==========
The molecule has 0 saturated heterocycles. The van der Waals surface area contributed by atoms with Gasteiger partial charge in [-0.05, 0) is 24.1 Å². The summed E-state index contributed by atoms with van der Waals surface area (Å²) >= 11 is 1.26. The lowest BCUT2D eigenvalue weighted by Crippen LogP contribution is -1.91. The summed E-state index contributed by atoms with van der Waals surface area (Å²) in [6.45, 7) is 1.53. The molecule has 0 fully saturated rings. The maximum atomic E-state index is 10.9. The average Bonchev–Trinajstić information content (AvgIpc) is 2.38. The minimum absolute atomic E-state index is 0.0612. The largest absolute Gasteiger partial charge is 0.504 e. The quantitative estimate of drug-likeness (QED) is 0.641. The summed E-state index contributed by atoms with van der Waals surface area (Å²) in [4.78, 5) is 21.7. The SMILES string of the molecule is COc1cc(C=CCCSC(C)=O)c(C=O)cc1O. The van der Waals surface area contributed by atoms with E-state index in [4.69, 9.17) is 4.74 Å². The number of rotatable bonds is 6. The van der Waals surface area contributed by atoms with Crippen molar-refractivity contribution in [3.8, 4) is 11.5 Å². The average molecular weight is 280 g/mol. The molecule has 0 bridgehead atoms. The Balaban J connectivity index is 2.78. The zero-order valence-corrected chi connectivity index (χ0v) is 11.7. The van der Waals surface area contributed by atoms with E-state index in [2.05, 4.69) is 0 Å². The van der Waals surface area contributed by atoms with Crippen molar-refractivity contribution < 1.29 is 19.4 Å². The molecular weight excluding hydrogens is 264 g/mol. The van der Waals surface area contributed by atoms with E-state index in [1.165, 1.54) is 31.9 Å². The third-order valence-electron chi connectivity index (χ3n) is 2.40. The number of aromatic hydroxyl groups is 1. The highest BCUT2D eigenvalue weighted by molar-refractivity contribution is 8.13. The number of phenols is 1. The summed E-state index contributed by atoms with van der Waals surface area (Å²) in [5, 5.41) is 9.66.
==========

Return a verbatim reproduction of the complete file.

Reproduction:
The molecule has 0 saturated heterocycles. The van der Waals surface area contributed by atoms with Gasteiger partial charge in [-0.05, 0) is 24.1 Å². The summed E-state index contributed by atoms with van der Waals surface area (Å²) >= 11 is 1.26. The lowest BCUT2D eigenvalue weighted by Crippen LogP contribution is -1.91. The summed E-state index contributed by atoms with van der Waals surface area (Å²) in [6.45, 7) is 1.53. The molecule has 0 fully saturated rings. The maximum atomic E-state index is 10.9. The average Bonchev–Trinajstić information content (AvgIpc) is 2.38. The minimum absolute atomic E-state index is 0.0612. The largest absolute Gasteiger partial charge is 0.504 e. The quantitative estimate of drug-likeness (QED) is 0.641. The summed E-state index contributed by atoms with van der Waals surface area (Å²) in [4.78, 5) is 21.7. The SMILES string of the molecule is COc1cc(C=CCCSC(C)=O)c(C=O)cc1O. The van der Waals surface area contributed by atoms with E-state index in [4.69, 9.17) is 4.74 Å². The number of rotatable bonds is 6. The van der Waals surface area contributed by atoms with Crippen molar-refractivity contribution in [3.8, 4) is 11.5 Å². The average molecular weight is 280 g/mol. The molecule has 0 bridgehead atoms. The Balaban J connectivity index is 2.78. The zero-order valence-corrected chi connectivity index (χ0v) is 11.7. The van der Waals surface area contributed by atoms with E-state index in [2.05, 4.69) is 0 Å². The van der Waals surface area contributed by atoms with Crippen molar-refractivity contribution < 1.29 is 19.4 Å². The molecular weight excluding hydrogens is 264 g/mol. The van der Waals surface area contributed by atoms with E-state index in [1.165, 1.54) is 31.9 Å². The third-order valence-electron chi connectivity index (χ3n) is 2.40. The number of aromatic hydroxyl groups is 1. The highest BCUT2D eigenvalue weighted by molar-refractivity contribution is 8.13. The number of phenols is 1. The summed E-state index contributed by atoms with van der Waals surface area (Å²) in [5, 5.41) is 9.66.